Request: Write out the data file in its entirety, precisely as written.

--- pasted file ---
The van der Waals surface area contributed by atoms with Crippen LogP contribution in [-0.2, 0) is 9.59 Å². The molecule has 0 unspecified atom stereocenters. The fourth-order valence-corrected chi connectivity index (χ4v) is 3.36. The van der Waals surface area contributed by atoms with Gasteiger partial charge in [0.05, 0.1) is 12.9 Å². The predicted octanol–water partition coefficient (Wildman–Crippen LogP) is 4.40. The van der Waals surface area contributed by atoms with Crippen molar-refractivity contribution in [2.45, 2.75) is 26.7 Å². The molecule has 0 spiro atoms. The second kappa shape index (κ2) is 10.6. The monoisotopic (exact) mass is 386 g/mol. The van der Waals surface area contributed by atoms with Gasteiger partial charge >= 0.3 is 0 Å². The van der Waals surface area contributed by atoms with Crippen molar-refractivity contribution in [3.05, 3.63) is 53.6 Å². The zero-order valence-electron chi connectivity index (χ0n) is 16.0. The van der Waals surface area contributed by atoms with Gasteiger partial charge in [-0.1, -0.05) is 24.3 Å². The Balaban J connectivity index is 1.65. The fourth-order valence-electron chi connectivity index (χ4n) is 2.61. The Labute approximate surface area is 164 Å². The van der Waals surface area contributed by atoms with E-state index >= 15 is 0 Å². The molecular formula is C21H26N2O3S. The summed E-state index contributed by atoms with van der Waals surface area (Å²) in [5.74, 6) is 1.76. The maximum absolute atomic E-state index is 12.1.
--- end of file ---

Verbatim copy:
The van der Waals surface area contributed by atoms with Crippen LogP contribution in [-0.2, 0) is 9.59 Å². The molecule has 0 unspecified atom stereocenters. The fourth-order valence-corrected chi connectivity index (χ4v) is 3.36. The van der Waals surface area contributed by atoms with Gasteiger partial charge in [0.05, 0.1) is 12.9 Å². The predicted octanol–water partition coefficient (Wildman–Crippen LogP) is 4.40. The van der Waals surface area contributed by atoms with Crippen molar-refractivity contribution in [2.45, 2.75) is 26.7 Å². The molecule has 0 spiro atoms. The second kappa shape index (κ2) is 10.6. The monoisotopic (exact) mass is 386 g/mol. The van der Waals surface area contributed by atoms with Gasteiger partial charge >= 0.3 is 0 Å². The van der Waals surface area contributed by atoms with Crippen molar-refractivity contribution in [3.05, 3.63) is 53.6 Å². The zero-order valence-electron chi connectivity index (χ0n) is 16.0. The van der Waals surface area contributed by atoms with Gasteiger partial charge in [-0.1, -0.05) is 24.3 Å². The Balaban J connectivity index is 1.65. The fourth-order valence-electron chi connectivity index (χ4n) is 2.61. The Labute approximate surface area is 164 Å². The van der Waals surface area contributed by atoms with E-state index >= 15 is 0 Å². The molecular formula is C21H26N2O3S. The summed E-state index contributed by atoms with van der Waals surface area (Å²) in [5.74, 6) is 1.76. The maximum absolute atomic E-state index is 12.1.